The term "public intellectual" took off in the 1980s with the publication of Russell Jacoby's book The Last Intellectuals. Jacoby's argument was that the intellectual ferment of the 1950s and 1960s in the pages of magazines such as Commentary had departed from the American scene, and people who might once have labored in these vineyards were instead opting for academic specialization rather than providing their general wisdom on a freelance basis.
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Latest Article from Jonathan Schanzer
May 16, 2017 • Wall Street Journal
Washington has stopped trying to figure out the "Arab Street." From what I can tell it happened somewhere around Nov. 9, 2016. America is probably better off for it.
I'm not saying we should ignore public opinion in the Arab world. Nor should we ignore its politics. The Middle East, and what happens there, is of crucial concern to American policy makers and interests.
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Latest Article from Aymenn Jawad Al-Tamimi
April 12, 2017 • Aswaat (King's College London)
As the Syrian civil war enters its seventh year, it is increasingly clear that analysts will have to pay greater attention to the internal dynamics of the Bashar al-Assad regime, which now has a clear edge over the Syrian opposition following the conquest of Aleppo in December 2016.
That advantage is certain to be consolidated as the remaining insurgent strongholds in the wider Damascus area, most notably East Ghouta, are cleared out, having been weakened significantly by infighting and siege warfare.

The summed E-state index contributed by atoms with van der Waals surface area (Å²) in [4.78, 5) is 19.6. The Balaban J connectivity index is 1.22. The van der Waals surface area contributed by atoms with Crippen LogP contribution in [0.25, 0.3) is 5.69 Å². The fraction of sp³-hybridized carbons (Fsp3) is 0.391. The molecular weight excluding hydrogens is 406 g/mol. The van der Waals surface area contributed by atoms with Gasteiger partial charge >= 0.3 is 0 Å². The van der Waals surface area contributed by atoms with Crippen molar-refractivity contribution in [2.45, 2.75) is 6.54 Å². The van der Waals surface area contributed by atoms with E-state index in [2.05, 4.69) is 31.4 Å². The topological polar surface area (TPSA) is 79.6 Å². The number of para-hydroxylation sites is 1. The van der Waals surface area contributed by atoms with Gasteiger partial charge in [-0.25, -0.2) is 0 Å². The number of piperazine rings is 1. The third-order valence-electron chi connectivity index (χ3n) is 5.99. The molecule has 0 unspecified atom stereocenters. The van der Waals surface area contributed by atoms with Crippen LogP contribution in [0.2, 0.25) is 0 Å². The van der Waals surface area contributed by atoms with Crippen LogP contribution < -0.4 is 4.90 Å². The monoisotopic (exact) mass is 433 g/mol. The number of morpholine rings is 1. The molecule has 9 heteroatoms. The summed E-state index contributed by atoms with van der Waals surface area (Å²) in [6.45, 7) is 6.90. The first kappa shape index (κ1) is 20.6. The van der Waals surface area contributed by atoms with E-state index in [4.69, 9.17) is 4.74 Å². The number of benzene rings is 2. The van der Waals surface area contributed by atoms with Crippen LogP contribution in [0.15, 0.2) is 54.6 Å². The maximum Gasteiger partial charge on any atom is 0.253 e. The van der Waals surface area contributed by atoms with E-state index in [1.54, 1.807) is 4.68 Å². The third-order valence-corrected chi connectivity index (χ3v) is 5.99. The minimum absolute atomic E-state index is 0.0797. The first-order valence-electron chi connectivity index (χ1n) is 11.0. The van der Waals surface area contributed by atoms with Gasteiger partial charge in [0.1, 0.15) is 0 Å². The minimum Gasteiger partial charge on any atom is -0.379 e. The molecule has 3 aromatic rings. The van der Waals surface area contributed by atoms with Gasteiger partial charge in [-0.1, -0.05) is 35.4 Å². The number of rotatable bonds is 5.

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Latest Article from Ilan Berman
April 6, 2017 • Foreign Affairs
On Monday, the subway system of St. Petersburg, Russia's second city, was the site of a massive bomb blast that killed 14 commuters and wounded more than 50 others. (A second, unexploded device was subsequently found and defused by authorities.) The attack marked the most significant terrorist incident to hit the Russian Federation since December of 2013, when a female suicide bomber blew herself up in the main train station of the southern Russian city of Volgograd ahead of the 2014 Winter Olympics in nearby Sochi.
But it is also much more. Monday's bombing is the latest sign of Russia's worsening terrorism problem, as well as a portent of things to come.
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Latest Article from Asaf Romirowsky
April 4, 2017 • Begin-Sadat Center for Strategic Studies
For American Jews, Zionism has become a source of debate, controversy, embarrassment, and guilt as they try to come to terms with the activities of the Jewish state and its elected officials. Consequently, many seek to detach themselves from what used to embody the core of Jewish identity. A case in point is Jewish Voice for Peace (JVP), a pro-BDS Jewish group that uses its "Jewishness" to validate its cause.